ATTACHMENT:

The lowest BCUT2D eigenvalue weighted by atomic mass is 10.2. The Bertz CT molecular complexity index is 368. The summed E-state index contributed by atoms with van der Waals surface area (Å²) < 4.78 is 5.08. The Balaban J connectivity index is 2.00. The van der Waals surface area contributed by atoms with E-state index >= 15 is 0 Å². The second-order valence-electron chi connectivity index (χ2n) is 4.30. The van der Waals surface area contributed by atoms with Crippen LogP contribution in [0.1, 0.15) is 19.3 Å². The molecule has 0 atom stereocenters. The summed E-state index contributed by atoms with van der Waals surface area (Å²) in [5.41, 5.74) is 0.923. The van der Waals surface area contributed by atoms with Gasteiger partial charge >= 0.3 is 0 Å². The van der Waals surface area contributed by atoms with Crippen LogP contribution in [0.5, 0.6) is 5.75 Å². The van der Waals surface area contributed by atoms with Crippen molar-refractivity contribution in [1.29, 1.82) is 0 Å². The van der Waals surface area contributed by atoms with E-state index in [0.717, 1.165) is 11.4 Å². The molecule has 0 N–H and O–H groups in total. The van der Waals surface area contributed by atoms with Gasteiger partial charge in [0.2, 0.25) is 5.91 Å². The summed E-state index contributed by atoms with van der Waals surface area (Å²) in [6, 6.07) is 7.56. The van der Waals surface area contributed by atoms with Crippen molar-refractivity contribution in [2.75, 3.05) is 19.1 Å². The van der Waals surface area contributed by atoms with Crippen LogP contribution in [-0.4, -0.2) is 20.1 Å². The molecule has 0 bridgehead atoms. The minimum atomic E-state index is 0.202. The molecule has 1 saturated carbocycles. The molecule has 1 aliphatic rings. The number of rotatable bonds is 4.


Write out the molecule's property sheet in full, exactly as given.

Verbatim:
The lowest BCUT2D eigenvalue weighted by atomic mass is 10.2. The Bertz CT molecular complexity index is 368. The summed E-state index contributed by atoms with van der Waals surface area (Å²) < 4.78 is 5.08. The Balaban J connectivity index is 2.00. The van der Waals surface area contributed by atoms with E-state index >= 15 is 0 Å². The second-order valence-electron chi connectivity index (χ2n) is 4.30. The van der Waals surface area contributed by atoms with Crippen LogP contribution in [0.1, 0.15) is 19.3 Å². The molecule has 0 atom stereocenters. The summed E-state index contributed by atoms with van der Waals surface area (Å²) in [5.41, 5.74) is 0.923. The van der Waals surface area contributed by atoms with Gasteiger partial charge >= 0.3 is 0 Å². The van der Waals surface area contributed by atoms with Crippen LogP contribution in [0.5, 0.6) is 5.75 Å². The van der Waals surface area contributed by atoms with Crippen molar-refractivity contribution in [1.29, 1.82) is 0 Å². The van der Waals surface area contributed by atoms with E-state index in [0.717, 1.165) is 11.4 Å². The molecule has 0 N–H and O–H groups in total. The van der Waals surface area contributed by atoms with Gasteiger partial charge in [0.2, 0.25) is 5.91 Å². The summed E-state index contributed by atoms with van der Waals surface area (Å²) in [6, 6.07) is 7.56. The van der Waals surface area contributed by atoms with Crippen molar-refractivity contribution in [2.75, 3.05) is 19.1 Å². The van der Waals surface area contributed by atoms with Crippen LogP contribution in [-0.4, -0.2) is 20.1 Å². The molecule has 0 bridgehead atoms. The minimum atomic E-state index is 0.202. The molecule has 1 saturated carbocycles. The molecule has 1 aliphatic rings. The number of rotatable bonds is 4.